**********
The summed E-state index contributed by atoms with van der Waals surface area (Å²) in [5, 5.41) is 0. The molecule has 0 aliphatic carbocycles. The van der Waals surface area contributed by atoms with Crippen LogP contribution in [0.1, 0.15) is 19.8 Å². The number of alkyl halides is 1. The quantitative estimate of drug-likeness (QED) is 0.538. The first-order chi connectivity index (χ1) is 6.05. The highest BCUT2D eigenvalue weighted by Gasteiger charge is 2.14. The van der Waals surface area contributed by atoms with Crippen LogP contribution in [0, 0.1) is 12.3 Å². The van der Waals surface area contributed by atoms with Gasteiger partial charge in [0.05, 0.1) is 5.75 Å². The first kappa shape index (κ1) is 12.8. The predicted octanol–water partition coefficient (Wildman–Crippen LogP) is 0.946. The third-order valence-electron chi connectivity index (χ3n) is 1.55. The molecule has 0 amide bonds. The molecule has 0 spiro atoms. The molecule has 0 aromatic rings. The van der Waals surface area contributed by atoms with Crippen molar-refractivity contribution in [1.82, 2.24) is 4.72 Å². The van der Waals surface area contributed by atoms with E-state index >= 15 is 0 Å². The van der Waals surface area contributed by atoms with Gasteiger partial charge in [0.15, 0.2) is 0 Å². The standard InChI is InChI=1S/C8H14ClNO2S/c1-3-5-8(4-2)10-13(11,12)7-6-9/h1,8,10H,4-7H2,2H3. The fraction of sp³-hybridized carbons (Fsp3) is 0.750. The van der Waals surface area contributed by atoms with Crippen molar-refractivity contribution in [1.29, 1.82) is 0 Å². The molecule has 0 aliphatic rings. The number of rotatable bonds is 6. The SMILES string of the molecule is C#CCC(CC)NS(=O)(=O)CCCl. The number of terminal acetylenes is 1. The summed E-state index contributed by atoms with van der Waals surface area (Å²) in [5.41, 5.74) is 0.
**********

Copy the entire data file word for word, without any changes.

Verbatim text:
The summed E-state index contributed by atoms with van der Waals surface area (Å²) in [5, 5.41) is 0. The molecule has 0 aliphatic carbocycles. The van der Waals surface area contributed by atoms with Crippen LogP contribution in [0.1, 0.15) is 19.8 Å². The number of alkyl halides is 1. The quantitative estimate of drug-likeness (QED) is 0.538. The first-order chi connectivity index (χ1) is 6.05. The highest BCUT2D eigenvalue weighted by Gasteiger charge is 2.14. The van der Waals surface area contributed by atoms with Crippen LogP contribution in [0, 0.1) is 12.3 Å². The van der Waals surface area contributed by atoms with Gasteiger partial charge in [0.05, 0.1) is 5.75 Å². The first kappa shape index (κ1) is 12.8. The predicted octanol–water partition coefficient (Wildman–Crippen LogP) is 0.946. The third-order valence-electron chi connectivity index (χ3n) is 1.55. The molecule has 0 amide bonds. The molecule has 0 spiro atoms. The molecule has 0 aromatic rings. The van der Waals surface area contributed by atoms with Crippen molar-refractivity contribution in [1.82, 2.24) is 4.72 Å². The van der Waals surface area contributed by atoms with E-state index >= 15 is 0 Å². The van der Waals surface area contributed by atoms with Gasteiger partial charge in [0.15, 0.2) is 0 Å². The standard InChI is InChI=1S/C8H14ClNO2S/c1-3-5-8(4-2)10-13(11,12)7-6-9/h1,8,10H,4-7H2,2H3. The fraction of sp³-hybridized carbons (Fsp3) is 0.750. The van der Waals surface area contributed by atoms with Crippen molar-refractivity contribution in [1.29, 1.82) is 0 Å². The molecule has 0 aliphatic rings. The number of rotatable bonds is 6. The SMILES string of the molecule is C#CCC(CC)NS(=O)(=O)CCCl. The number of terminal acetylenes is 1. The summed E-state index contributed by atoms with van der Waals surface area (Å²) in [5.41, 5.74) is 0.